Scams that separate the gullible from their money have always been with us. Unfortunately, technology has vastly expanded the reach of scammers, who use mass automated techniques to attack Internet accounts and telephone lines.
Especially disturbing is the use of the old-fashioned land line, because it attacks the most vulnerable group — the elderly, who often don’t use computers or cellphones.
Customers of Central Pacific Bank found that out this month, when a large automated phone and Internet scam targeted debit card users. It’s a sign that Hawaii’s banks and other organizations should find ways to expand a campaign to alert their customers to these ongoing crimes and advise them how to avoid being victims.
Central Pacific issued an alarm to consumers, warning them that phishing attempts, using text and automated voice messages, were being made to trick them into divulging debit card information. The bank advised them to contact the bank’s customer service center.
The CPB statement is similar to warnings made by other banks in recent years. But the usual warnings may not be enough.
Anecdotal evidence suggests that phishing and phone scams are on the rise in Hawaii, according to Edward Y.W. Pei, executive director of the Hawaii Bankers Association. Nationally, the FBI and private anti-scam organizations have reported sharp increases in these automated scamming attempts.
Many customers, especially younger ones, may be confident that they are too smart to be victimized. The evidence suggests otherwise. Results from a new study by researchers at North Carolina State University showed that nearly everyone in a group of 53 undergraduates failed when asked to distinguish malicious emails from legitimate ones.
Indeed, thousands of at least 2 million people, who received an email in May notifying them that their order on "Wallmart’s" website was being processed, clicked on the email link, which led to a download of a virus on their personal computers. It was actually a fake Walmart site.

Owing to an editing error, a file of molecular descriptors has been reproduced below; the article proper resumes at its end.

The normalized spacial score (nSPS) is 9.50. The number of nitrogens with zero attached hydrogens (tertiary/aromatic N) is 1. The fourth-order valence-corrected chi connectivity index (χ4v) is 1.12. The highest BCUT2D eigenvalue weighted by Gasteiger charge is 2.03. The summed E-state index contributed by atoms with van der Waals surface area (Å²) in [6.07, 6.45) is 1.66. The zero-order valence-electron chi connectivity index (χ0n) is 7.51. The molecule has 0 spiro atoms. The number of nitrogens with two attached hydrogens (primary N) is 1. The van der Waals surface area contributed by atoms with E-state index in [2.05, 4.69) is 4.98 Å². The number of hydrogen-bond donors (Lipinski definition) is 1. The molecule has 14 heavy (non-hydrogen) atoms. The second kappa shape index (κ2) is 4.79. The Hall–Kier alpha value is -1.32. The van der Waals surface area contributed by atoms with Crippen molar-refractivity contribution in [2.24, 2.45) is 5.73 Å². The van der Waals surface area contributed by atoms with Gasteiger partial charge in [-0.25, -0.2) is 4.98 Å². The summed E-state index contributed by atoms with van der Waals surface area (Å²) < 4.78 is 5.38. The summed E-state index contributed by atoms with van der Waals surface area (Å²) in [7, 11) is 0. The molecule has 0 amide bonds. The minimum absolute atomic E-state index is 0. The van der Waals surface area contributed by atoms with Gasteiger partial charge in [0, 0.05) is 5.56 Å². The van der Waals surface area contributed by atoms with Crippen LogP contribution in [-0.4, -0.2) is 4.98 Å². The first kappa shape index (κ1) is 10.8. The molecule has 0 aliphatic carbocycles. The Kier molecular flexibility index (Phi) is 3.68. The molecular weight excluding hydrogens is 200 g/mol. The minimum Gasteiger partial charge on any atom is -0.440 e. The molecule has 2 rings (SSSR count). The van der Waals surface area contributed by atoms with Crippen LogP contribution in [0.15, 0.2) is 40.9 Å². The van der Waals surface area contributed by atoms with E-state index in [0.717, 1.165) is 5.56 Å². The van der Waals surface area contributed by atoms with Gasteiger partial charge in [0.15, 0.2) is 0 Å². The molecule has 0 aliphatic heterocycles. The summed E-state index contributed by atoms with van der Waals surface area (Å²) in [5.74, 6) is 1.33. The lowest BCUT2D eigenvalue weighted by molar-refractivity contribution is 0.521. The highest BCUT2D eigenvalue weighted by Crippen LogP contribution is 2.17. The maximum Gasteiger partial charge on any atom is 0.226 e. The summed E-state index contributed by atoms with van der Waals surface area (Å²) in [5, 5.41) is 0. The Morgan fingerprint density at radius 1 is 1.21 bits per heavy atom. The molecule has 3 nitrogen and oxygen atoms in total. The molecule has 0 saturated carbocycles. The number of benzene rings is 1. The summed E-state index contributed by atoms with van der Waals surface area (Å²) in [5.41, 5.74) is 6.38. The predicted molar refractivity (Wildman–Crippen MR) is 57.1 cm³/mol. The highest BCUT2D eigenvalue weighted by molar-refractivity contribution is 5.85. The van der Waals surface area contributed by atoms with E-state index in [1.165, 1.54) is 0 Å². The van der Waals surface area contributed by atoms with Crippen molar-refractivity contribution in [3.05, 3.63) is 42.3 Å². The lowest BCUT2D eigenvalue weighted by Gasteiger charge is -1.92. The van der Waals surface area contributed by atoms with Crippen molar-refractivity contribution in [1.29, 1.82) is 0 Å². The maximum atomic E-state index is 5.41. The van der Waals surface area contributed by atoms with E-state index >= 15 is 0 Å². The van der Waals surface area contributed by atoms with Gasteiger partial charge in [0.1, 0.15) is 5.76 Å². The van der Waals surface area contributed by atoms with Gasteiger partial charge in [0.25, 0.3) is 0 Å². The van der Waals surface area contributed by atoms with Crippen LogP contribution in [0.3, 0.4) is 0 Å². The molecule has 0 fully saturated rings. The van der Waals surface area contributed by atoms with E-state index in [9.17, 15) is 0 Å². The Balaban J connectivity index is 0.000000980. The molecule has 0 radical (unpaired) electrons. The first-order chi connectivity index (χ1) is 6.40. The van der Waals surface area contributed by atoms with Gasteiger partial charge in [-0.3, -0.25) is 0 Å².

"You get lots and lots of text and emails that you’ve won prizes or this or that," said Pei. "If it sounds too good to be true, it probably is."
All of Hawaii’s banks are trying to educate customers to be alert and recognize suspicious phone calls or messages, Pei said.
"Hopefully we’re going to do it as an industry campaign as well."
That’s a good idea. A coordinated campaign with banks, telephone companies, Internet providers and other groups, especially those who advocate for seniors, would help make skepticism and good sense a common response to increasingly aggressive scammers.
As Hawaii’s population ages, the need for such a campaign will only grow.
There are other solutions. For $1 a month, Hawaiian Telephone Co. consumers can block all calls without phone numbers. Oceanic Cable customers can see incoming phone numbers of their television sets.
Are these solutions effective? Maybe, but they’re not foolproof.
"These scammers seem to find your phone numbers in a variety of ways," Pei said, "and I don’t know how they do it and I don’t know that there’s a surefire way to prevent it."
He said consumers must "realize that banks will never ask you for account information because obviously they have that information."
In other words, never divulge any of your account information, including your account number, your personal identification number or the security code on the back of your credit card.
"Obviously," Pei said, "if you’re initiating the call and you’re buying something, those questions will be asked. But otherwise, if somebody is calling, texting or in some other way contacting you and probing for account information, you should just hang up."